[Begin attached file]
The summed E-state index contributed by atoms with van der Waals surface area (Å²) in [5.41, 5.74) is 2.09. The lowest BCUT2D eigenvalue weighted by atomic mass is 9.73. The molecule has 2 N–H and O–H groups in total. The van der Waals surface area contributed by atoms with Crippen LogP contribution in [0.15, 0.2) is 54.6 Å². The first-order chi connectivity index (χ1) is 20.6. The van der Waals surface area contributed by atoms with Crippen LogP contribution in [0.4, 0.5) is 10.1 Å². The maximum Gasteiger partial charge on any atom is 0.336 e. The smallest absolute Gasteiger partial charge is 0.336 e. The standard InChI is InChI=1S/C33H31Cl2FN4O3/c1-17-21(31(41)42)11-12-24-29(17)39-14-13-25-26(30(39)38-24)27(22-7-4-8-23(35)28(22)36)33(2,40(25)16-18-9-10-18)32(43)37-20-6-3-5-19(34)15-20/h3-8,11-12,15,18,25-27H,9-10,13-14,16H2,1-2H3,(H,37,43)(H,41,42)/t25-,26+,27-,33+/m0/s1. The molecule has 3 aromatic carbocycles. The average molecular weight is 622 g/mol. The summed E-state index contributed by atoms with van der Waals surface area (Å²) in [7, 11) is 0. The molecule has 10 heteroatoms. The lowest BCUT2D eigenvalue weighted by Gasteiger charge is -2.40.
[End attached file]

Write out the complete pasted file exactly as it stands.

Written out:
The summed E-state index contributed by atoms with van der Waals surface area (Å²) in [5.41, 5.74) is 2.09. The lowest BCUT2D eigenvalue weighted by atomic mass is 9.73. The molecule has 2 N–H and O–H groups in total. The van der Waals surface area contributed by atoms with Crippen LogP contribution in [0.15, 0.2) is 54.6 Å². The first-order chi connectivity index (χ1) is 20.6. The van der Waals surface area contributed by atoms with Crippen LogP contribution in [0.4, 0.5) is 10.1 Å². The maximum Gasteiger partial charge on any atom is 0.336 e. The smallest absolute Gasteiger partial charge is 0.336 e. The standard InChI is InChI=1S/C33H31Cl2FN4O3/c1-17-21(31(41)42)11-12-24-29(17)39-14-13-25-26(30(39)38-24)27(22-7-4-8-23(35)28(22)36)33(2,40(25)16-18-9-10-18)32(43)37-20-6-3-5-19(34)15-20/h3-8,11-12,15,18,25-27H,9-10,13-14,16H2,1-2H3,(H,37,43)(H,41,42)/t25-,26+,27-,33+/m0/s1. The molecule has 3 aromatic carbocycles. The average molecular weight is 622 g/mol. The summed E-state index contributed by atoms with van der Waals surface area (Å²) in [7, 11) is 0. The molecule has 10 heteroatoms. The lowest BCUT2D eigenvalue weighted by Gasteiger charge is -2.40.